Solar Panels Built From Waste Crops Can Make Energy Without Direct Light

A Filipino inventor has created resinous panels that harvest solar energy from recycled vegetables, and it can work even when it’s cloudy, rainy, or out of direct sunlight, in a twist for solar energy.

Vegetables contain extremely sensitive chemicals that convert UV light from the sun into visible light, which can then be used to generate electricity using photovoltaic cells.

The different coloured panels push sunlight into the edges of a double-glazed window pane, where PV cells convert it into electricity enough to charge two smartphones, but if used to clad an entire building, it can power major systems as well as delight onlookers with its Andy Warhol-like use of bright colours.

Carvey Ehren Maigue, 29, won the 2020 Dyson Foundation Sustainability Award for his invention, which was made from upcycled vegetable waste. It was given the name AuREUS by Maigue because of its multicoloured nature, which resembles the Aurora Borealis.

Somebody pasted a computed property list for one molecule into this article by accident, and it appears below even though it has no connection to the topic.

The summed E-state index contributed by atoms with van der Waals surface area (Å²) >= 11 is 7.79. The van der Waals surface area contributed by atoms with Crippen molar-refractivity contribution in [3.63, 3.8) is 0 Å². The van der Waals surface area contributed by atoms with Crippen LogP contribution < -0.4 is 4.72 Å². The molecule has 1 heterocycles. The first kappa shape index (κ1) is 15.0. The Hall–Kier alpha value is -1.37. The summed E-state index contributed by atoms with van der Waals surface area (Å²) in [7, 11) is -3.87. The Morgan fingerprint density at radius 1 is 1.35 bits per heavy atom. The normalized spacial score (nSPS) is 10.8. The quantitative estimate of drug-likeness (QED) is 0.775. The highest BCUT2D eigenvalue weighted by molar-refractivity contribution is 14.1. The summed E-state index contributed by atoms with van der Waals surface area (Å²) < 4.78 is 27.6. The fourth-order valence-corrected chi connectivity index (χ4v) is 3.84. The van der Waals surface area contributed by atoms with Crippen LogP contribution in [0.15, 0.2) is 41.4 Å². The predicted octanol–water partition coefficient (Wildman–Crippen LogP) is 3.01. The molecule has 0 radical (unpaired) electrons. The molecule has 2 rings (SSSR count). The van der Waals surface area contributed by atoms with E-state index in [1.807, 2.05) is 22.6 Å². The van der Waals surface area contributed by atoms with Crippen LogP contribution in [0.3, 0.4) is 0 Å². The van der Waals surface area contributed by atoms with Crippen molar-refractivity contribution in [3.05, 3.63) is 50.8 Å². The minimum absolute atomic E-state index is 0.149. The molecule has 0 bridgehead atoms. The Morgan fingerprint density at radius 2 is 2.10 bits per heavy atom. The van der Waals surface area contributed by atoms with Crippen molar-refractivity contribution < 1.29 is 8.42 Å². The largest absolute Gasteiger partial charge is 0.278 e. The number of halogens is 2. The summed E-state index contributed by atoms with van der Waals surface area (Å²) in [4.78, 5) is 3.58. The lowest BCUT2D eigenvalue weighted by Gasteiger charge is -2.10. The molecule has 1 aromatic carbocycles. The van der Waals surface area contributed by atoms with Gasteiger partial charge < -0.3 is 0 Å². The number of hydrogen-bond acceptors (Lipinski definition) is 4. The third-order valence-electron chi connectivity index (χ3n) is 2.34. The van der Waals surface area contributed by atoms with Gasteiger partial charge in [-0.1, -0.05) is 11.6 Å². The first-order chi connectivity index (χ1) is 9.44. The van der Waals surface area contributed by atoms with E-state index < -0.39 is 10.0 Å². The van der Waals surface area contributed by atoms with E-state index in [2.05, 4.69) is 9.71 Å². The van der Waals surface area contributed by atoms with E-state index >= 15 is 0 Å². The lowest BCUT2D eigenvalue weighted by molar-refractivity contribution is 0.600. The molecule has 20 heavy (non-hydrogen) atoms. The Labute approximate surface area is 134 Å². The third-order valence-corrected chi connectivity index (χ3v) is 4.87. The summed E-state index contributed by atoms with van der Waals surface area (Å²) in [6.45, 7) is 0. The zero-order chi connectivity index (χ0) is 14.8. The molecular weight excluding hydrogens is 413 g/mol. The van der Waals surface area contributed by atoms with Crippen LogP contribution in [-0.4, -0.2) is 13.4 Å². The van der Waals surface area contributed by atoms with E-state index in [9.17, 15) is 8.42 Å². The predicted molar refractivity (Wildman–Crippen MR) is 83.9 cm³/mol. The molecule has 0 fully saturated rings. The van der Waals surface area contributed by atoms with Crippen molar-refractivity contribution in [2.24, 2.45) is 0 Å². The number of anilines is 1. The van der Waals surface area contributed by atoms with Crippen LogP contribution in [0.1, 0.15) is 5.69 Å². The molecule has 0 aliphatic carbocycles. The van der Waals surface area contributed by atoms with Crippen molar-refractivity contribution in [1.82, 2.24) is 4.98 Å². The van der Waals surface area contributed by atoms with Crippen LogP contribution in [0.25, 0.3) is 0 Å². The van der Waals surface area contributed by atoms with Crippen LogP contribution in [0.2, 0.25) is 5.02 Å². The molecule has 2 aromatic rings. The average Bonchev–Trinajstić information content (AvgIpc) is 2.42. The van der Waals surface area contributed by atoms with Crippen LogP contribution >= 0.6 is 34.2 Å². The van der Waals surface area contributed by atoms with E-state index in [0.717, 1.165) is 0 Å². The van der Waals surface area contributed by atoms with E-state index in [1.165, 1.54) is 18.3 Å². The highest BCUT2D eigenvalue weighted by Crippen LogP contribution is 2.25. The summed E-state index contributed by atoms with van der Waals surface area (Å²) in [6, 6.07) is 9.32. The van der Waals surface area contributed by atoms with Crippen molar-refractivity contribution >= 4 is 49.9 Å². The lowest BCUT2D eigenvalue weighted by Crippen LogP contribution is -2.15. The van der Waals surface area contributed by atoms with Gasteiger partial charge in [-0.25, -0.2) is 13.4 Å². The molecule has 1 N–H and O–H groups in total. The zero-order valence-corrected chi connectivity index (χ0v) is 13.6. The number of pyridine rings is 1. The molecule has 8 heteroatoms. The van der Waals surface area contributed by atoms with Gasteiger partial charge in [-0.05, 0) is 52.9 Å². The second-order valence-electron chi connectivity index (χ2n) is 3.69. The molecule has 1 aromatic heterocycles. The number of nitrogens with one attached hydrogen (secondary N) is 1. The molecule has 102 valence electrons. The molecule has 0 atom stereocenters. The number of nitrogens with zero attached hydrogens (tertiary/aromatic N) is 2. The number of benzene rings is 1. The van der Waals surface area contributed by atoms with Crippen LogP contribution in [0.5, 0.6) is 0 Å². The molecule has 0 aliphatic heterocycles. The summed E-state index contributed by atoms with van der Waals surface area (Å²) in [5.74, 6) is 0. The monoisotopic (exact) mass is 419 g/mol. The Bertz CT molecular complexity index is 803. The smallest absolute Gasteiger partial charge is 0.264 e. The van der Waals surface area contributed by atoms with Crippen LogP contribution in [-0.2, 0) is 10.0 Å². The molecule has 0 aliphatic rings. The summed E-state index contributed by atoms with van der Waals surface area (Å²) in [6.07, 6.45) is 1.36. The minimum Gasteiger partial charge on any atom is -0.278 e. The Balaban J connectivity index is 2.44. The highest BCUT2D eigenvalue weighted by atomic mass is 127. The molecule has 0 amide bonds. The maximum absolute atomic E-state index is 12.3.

AuREUS is a vegetable polymer sheet that can be bent, moulded, and clamped onto almost any shape, unlike the bulky solar panels we’ve all seen. Furthermore, they do not require UV light to strike them directly, instead harvesting UV light through clouds as plants do. If the UV light was bouncing off a nearby skyscraper or field, they could still generate energy if placed on a roof entirely in shadow.

Solar Panels Built From Waste Crops Can Make Energy Without Direct Light

In a 2020 interview with the Dyson Foundation, Maigue said, “We are also looking to create curved plates, for use on electric cars, airplanes, and even boats.” “AuREUS has the potential to bring solar energy capture to a wider audience.” I want solar energy harvesting to be more accessible, just as computers were once only used by the government or the military and are now found in our smartphones.”

He claims that the base polymer might even be used to manufacture thread for clothing, allowing people to generate power while walking around.

Maigue was created to be as low-impact as possible, thus it looked for not only vegetable waste but also crops that had been devastated by storms and typhoons. The panels are available in a variety of colours, including red, orange, yellow, green, and blue, with an appropriate and natural blue colouring agent still to be identified.

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